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Moral foundations of the learning organization
Human Relations
  • Robin Stanley SNELL, Lingnan University, Hong Kong
Document Type
Journal article
Publication Date
  • Development,
  • Ethics,
  • Learning organization,
  • Moral climate,
  • Morality

Characteristics of learning organizations (LOs) include free exchange across communities of practice, networked knowledge and experience, continual improvement, learning leadership, open dialogue, continual transformation and protean psychological contracts. I identify 10 moral foundations of LOs. They would house communal business cultures, accountable to Aristotelian and Kantian ethics. Power blocs would allow space for quieter, less obtrusive contributions to be valued, rather than imposing exploitative or mercenary discourses of appropriation. LOs would strive to improve their records of meeting stakeholders' moral claims. They would respond humbly to stakeholder criticism. Leadership would be humble and virtue seeking. There would be civil liberties. LOs would build, debug and update their own moral traditions. They would treat employees with compassion. They would also give special help and support to those challenged by obsolescence. There would be transparent operations and decision-making, engendering critical trust. I suggest how aspiring LOs may try to overcome problems of human defensiveness, limited moral reasoning capacity and fragmented moral terrain, and build these 10 moral foundations.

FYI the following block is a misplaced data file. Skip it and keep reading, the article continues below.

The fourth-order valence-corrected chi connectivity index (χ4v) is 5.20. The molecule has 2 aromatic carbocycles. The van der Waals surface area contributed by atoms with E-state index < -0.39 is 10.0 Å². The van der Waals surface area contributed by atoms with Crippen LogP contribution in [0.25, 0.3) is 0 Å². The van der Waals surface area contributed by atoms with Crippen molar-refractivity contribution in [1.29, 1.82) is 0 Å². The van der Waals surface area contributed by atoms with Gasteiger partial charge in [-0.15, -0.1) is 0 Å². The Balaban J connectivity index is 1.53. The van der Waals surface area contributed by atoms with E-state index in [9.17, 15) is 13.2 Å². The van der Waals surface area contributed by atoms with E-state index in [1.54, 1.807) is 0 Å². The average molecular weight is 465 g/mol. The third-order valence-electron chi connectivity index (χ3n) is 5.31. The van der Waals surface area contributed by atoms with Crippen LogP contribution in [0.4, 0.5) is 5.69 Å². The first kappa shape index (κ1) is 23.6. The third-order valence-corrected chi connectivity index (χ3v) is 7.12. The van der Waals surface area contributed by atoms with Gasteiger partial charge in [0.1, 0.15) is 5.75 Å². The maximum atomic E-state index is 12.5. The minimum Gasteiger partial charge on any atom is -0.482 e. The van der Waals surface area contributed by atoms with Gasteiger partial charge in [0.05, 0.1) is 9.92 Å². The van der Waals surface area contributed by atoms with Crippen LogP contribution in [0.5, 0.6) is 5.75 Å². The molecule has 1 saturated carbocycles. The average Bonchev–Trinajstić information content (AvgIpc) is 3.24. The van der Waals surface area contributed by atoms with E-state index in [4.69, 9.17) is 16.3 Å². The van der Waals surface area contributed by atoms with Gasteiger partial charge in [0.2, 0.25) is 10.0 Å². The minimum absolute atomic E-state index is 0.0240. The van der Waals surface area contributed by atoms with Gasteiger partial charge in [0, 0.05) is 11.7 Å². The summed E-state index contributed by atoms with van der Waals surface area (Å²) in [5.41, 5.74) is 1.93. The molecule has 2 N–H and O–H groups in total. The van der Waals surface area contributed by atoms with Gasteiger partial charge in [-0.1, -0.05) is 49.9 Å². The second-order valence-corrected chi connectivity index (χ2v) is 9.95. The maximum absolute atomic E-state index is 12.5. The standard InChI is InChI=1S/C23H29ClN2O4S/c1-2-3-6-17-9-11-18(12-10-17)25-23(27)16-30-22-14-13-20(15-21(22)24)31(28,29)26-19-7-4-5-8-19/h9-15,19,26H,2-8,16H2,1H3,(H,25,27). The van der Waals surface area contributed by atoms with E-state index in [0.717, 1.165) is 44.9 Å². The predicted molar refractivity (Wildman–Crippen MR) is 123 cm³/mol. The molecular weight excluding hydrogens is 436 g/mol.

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Copyright © 2001 The Tavistock Institute

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Citation Information
Snell, R. S. (2001). Moral foundations of the learning organization. Human Relations, 54(3), 319-342. doi: 10.1177/0018726701543003